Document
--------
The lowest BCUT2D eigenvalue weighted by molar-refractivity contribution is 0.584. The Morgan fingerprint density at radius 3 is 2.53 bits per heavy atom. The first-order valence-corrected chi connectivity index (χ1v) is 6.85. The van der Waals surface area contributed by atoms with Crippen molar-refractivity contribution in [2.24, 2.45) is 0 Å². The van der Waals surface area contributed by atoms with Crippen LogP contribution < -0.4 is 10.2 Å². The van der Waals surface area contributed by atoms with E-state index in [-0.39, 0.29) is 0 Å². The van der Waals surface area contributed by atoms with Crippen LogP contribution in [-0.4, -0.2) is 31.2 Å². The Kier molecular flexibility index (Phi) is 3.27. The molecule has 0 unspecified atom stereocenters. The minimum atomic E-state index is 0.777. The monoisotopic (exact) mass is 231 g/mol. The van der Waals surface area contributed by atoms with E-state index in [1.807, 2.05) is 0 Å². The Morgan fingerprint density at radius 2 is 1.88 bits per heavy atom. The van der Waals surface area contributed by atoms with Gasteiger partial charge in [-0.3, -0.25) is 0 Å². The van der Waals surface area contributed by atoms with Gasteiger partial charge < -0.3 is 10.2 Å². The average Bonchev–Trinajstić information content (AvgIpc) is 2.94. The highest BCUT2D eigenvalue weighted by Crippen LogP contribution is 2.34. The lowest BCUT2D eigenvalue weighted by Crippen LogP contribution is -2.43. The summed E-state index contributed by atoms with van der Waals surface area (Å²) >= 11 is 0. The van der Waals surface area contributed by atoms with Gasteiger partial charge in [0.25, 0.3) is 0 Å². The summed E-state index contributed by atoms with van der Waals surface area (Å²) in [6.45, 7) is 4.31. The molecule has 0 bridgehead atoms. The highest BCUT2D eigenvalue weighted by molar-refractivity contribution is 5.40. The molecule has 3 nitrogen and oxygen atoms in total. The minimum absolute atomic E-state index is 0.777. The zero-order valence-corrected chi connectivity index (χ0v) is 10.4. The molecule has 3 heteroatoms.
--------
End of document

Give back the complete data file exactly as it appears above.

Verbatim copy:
The lowest BCUT2D eigenvalue weighted by molar-refractivity contribution is 0.584. The Morgan fingerprint density at radius 3 is 2.53 bits per heavy atom. The first-order valence-corrected chi connectivity index (χ1v) is 6.85. The van der Waals surface area contributed by atoms with Crippen molar-refractivity contribution in [2.24, 2.45) is 0 Å². The van der Waals surface area contributed by atoms with Crippen LogP contribution < -0.4 is 10.2 Å². The van der Waals surface area contributed by atoms with E-state index in [-0.39, 0.29) is 0 Å². The van der Waals surface area contributed by atoms with Crippen LogP contribution in [-0.4, -0.2) is 31.2 Å². The Kier molecular flexibility index (Phi) is 3.27. The molecule has 0 unspecified atom stereocenters. The minimum atomic E-state index is 0.777. The monoisotopic (exact) mass is 231 g/mol. The van der Waals surface area contributed by atoms with E-state index in [1.807, 2.05) is 0 Å². The Morgan fingerprint density at radius 2 is 1.88 bits per heavy atom. The van der Waals surface area contributed by atoms with Gasteiger partial charge in [-0.3, -0.25) is 0 Å². The van der Waals surface area contributed by atoms with Gasteiger partial charge < -0.3 is 10.2 Å². The average Bonchev–Trinajstić information content (AvgIpc) is 2.94. The highest BCUT2D eigenvalue weighted by Crippen LogP contribution is 2.34. The lowest BCUT2D eigenvalue weighted by Crippen LogP contribution is -2.43. The summed E-state index contributed by atoms with van der Waals surface area (Å²) >= 11 is 0. The van der Waals surface area contributed by atoms with Gasteiger partial charge in [0.25, 0.3) is 0 Å². The summed E-state index contributed by atoms with van der Waals surface area (Å²) in [6.45, 7) is 4.31. The molecule has 0 bridgehead atoms. The highest BCUT2D eigenvalue weighted by molar-refractivity contribution is 5.40. The molecule has 3 nitrogen and oxygen atoms in total. The minimum absolute atomic E-state index is 0.777. The zero-order valence-corrected chi connectivity index (χ0v) is 10.4. The molecule has 3 heteroatoms.